Solar home systems (SHS) (10–500 W) generally consist of a solar module and a battery, along with a charge control device, so that direct current (DC) power is available during dark and cloudy periods. SHS provide electricity to off-grid households for lighting, radios, television, refrigeration and access to the Internet. This sized system also can be used for non-domestic applications such as telecommunications, water pumping, navigational aids, health clinics, educational facilities and community centres. For higher power demands (e.g., 500–1,000 W), larger solar panels, additional battery capacity and inverters to supply alternating current (AC) power may be needed; the advantages of such systems lie in their ability to power more-sophisticated electric appliances.26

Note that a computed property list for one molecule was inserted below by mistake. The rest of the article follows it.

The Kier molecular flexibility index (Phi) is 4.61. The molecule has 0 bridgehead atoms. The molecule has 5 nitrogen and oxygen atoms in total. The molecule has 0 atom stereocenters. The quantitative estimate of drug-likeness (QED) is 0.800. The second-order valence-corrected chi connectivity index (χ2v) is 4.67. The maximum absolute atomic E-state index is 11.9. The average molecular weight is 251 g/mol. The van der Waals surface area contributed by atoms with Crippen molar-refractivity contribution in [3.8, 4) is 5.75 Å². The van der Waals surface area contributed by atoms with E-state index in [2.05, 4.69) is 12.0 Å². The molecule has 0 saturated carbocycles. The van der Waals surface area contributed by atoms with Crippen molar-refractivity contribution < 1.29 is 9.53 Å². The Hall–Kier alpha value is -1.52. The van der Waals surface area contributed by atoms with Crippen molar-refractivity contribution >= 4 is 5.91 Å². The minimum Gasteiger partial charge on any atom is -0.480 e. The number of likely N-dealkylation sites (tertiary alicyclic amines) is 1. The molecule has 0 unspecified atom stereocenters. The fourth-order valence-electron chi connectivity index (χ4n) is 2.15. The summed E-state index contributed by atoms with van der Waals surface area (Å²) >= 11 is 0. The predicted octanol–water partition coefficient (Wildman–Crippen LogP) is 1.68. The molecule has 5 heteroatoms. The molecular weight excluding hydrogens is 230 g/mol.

As of early 2015, more than 6 million SHS and kits were estimated to be in operation worldwide, with Asia being the largest market by far.27 (→ The SHS market in Bangladesh – the largest worldwide – has grown at an astounding average of 60% annually over the past decade, with 60,000 households being connected to a SHS every month.28 As of early 2015, India, China and Nepal had installed over 2 million systems collectively.29 In Latin America, some 13,600 SHS (884 kW) were installed in Guyana.30 The SHS market also has started to boom in Africa, particularly in East Africa. In 2014–2015, M-KOPA sold about 300,000 SHS in Kenya, Uganda and Tanzania, and the company targets a total of 1 million households by end-2016.31